Insurance companies offering motor vehicle coverage often use one of three computerized database systems. These database systems are used to calculate and justify a total loss settlement offer. The three most widely used computerized database systems can provide settlement offers that may differ substantially for the same vehicle. This appears to result from the defined specifications and/or criteria that are used by the different carriers in determining a total loss settlement. Regardless of the database system used, the vehicle owner will usually receive a settlement offer that can be as much as 35 % below (what I will refer to as a reasonable settlement offer or fair market value), as defined under Regulation 64.
Review of the computer generated offer may also differ based on the individual adjuster decisions, such as vehicle condition comments. Under close inspection the individual adjuster’s information may be disputed or confirmed which can impact the settlement offer. This should be the first step in evaluating any settlement offer.
Familiarization with the methods that each computerized system employs is necessary to further review the settlement offer. Possibly one of the most mis-used and arbitrary interpretations noted in (New York Regulation 64), is how an insurance carrier will use the term substantially similar. A database may be programmed to select all similar vehicle models, but may also include similar models of varying years. It is also not uncommon to have base model vehicles compared to a substantially enhanced model (loss vehicle) that have most, if not all, of the manufacturer options. In most situations this will reduce the comparative vehicle calculation and result in a lower settlement offer.
Settlement offers may also be impacted by what appears to be a statistical elimination process. Some computer generated settlement offers appear to eliminate comparative samples that exceed a median value as determined by using the entire database. This results in comparative vehicles with lower advertised or sold prices being used in computing the total loss settlement offer. In statistical terms this is known as “beyond the standard deviation” and is used in sampling where variation beyond a specified dollar amount will result in elimination from the sample. This elimination method can result in a substantial reduction in a settlement offer, but may be statistically valid based on the programmed criteria.
Regulation 64 allows insurance carriers to use a computerized database to assist in providing an offer that is easily computed, and in theory, comparable in the local market place. As defined the local market area is determined to be a 100 mile radius from the loss vehicle residence. With this approach, a Nassau or Suffolk County resident may see comparisons to Springfield Massachusetts. The driving distance in this example is closer to 150 miles. However, is does meet the radius requirements and may be used to decrease the average value used in the settlement offer. It is also not unusual to see comparative vehicles that violate the 100 mile radius rule. One database company uses zip codes and not specific addresses when gathering comparative data for settlement offers. Depending on the size of a town, the general area zip code approach can impact the 100 mile radius variation. The state approved 100 mile radius method being used, as well as the generic area interpretation by some database companies, tends to reduce the average price for comparable vehicles and directly reduces the settlement offer.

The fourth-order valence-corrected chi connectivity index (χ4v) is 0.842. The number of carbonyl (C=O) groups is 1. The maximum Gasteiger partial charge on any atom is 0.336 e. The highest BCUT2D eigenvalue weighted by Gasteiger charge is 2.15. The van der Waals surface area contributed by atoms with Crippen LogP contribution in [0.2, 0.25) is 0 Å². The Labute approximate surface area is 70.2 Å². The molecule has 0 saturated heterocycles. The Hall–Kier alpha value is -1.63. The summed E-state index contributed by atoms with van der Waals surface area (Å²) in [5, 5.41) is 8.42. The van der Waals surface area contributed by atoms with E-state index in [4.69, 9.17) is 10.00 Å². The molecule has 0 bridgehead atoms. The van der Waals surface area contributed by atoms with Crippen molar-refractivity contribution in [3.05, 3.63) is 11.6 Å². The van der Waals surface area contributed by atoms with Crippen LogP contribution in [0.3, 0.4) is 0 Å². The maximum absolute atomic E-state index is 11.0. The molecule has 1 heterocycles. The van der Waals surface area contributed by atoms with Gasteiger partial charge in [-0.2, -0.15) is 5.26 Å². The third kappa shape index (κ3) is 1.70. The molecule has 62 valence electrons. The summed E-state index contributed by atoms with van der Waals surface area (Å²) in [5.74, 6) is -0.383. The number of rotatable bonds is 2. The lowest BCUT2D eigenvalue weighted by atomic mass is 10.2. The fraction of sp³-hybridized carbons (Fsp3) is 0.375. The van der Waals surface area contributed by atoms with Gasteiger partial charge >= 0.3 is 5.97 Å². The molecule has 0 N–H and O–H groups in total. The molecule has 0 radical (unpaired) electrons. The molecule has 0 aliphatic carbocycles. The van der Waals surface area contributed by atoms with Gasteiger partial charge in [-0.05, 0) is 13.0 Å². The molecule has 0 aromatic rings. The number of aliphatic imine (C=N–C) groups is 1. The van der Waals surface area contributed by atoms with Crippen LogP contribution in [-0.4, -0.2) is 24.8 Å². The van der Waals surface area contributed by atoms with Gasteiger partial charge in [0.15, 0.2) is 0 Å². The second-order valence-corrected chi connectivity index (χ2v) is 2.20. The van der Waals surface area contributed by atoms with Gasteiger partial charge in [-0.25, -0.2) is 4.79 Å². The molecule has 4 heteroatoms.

Databases are a useful tool when used properly and may enable an insurance carrier to provide a market valuation report within 24 hours. However, this is the carrier’s resource for supposedly impartial information; is programmed based on the carriers own criteria, and is only available by and through a request from the carrier. The quick response does not exist where errors are noted and an amended valuation is requested. Insurance carriers will insist the data and presentation are correct for the contracted services they receive from their database provider. Obviously, impartiality does not exist in the data prepared or presented in this scenario. Delay tactics are a common method used to intimidate the vehicle owner who questions the insurance carrier. Being familiar with insurance carrier tactics, I provide a buffer for the vehicle owner and insist on patience and perseverance.
In summary, Insurance companies present data that is supposedly generated by impartial organizations and is purported to reflect the actual market place. Through review and testing it is difficult to support that assumption. While the average consumer is lead to believe that total loss settlement offers are fairly and impartially prepared, a review of such does not support that assumption.
This article has only focused on total loss settlement offers and has not addressed the impact on automotive body shop repair services. Considering the stated rule of a 75% repair cost in determining a total loss, any vehicle valued at less than fair market value may directly impact associated auto body repair services that should be a covered service.
The winner here is the insurance carrier. Paying out less in the way of total settlement offers and manipulating data to deny vehicle repairs only benefits the insurance carrier.
The author of this article is a member of the Long Island Auto Body Repairmen’s Association. He specializes in helping vehicle owners obtain fair market settlement offers for their totaled vehicles. He can be reached by email at John@ZBLLC.net or by calling 516-364-0713.